The Energy Select Sector SPDR (XLE), the largest exchange-traded fund tracking the energy sector, jumped more than 9 percent in September. That was easily the best monthly performance for the benchmark energy ETF this year and one that is sparking renewed enthusiasm for the energy sector, which is still the worst-performing group in the S&P 500 this year.
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West Texas Intermediate futures reside around $50.50 per barrel, an improvement from recent pricing, but still a far cry from the $60 per barrel some energy market observers believe is necessary to truly make equity-based energy investments compelling. Getting to $60 per barrel could prove difficult, particularly if U.S. shale producers up production in advance of that highly anticipated price range being met or surpassed.
Lower global production costs, considerable U.S. shale growth potential and shale's ability to quickly respond to changing market conditions should keep average annual oil prices below $60 a barrel in the long term, said Fitch Ratings in a note out Monday.
What Really Moves Energy ETFs
Obviously, oil prices are an important of the price action equation for energy ETFs, such as XLE, but how crude prices affect a smaller number of big-name oil stocks truly charts the course for cap-weighted energy ETFs. For example, XLE devotes just over 40 percent of its combined weight to shares of Exxon Mobil Corporation (XOM) and Chevron Corporation (CVX), the two largest U.S. oil companies.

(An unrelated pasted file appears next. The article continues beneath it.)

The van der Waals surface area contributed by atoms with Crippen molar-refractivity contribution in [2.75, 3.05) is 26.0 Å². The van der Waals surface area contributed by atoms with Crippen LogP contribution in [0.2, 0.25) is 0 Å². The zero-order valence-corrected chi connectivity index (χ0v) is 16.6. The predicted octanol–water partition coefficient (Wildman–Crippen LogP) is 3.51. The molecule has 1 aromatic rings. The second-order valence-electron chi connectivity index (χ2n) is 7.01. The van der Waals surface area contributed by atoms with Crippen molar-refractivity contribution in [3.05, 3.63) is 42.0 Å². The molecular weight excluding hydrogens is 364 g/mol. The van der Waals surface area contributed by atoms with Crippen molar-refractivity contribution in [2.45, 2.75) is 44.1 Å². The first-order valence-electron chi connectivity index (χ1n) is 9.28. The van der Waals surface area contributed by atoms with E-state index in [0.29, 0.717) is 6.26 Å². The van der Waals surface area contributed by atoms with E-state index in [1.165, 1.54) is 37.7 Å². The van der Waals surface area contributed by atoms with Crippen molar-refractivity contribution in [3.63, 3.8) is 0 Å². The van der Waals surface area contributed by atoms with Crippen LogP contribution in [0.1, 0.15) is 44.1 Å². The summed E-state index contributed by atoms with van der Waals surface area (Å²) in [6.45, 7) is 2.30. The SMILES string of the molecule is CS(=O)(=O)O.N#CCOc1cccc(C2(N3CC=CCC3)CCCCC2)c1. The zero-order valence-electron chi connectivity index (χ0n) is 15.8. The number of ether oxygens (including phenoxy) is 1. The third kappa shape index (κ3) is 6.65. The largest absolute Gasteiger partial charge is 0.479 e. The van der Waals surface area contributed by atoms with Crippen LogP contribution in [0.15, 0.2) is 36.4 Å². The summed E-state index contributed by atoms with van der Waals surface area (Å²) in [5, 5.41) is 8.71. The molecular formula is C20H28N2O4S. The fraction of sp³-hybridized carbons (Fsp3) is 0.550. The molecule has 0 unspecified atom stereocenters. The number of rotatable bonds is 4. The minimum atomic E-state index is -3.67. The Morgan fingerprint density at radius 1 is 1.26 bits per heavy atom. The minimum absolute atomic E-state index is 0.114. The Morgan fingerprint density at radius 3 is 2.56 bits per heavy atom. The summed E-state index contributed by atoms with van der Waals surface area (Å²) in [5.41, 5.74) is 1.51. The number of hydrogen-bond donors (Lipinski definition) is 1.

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While those integrated oil giants dominate XLE and other traditional energy ETFs, these funds also feature significant exposure to oil services providers and companies with major U.S. shale footprints.
The land rig count in the U.S. lower 48 has risen around 45 percent since the end of 2016, contributing to a rebound in U.S. crude production to over 9.5 million barrels a day (mmbbl/d) from a trough of about 8.4 mmbbl/d in July 2016, said Fitch. We continue to expect U.S. production growth to remain robust in the second half of 2017 based on the roughly two- to four-month lag between spudding shale wells and production.
There are still significant inventory issues that need to be whittled down before oil and the energy sector can convince investors a new bull market is starting.
Global inventories of both crude oil and refined products remain well above historical averages, said Fitch. However, Hurricane Harvey, which hit the U.S. Gulf Coast in early September, caused a steep decline in U.S. refinery utilization and widening of refiner margins. As U.S. Gulf Coast refiners re-establish operations, these wider margins should provide an economic incentive for refiners to meaningfully work through recent crude oil inventory builds.
Investors pulled $210.2 million from XLE in the third quarter.
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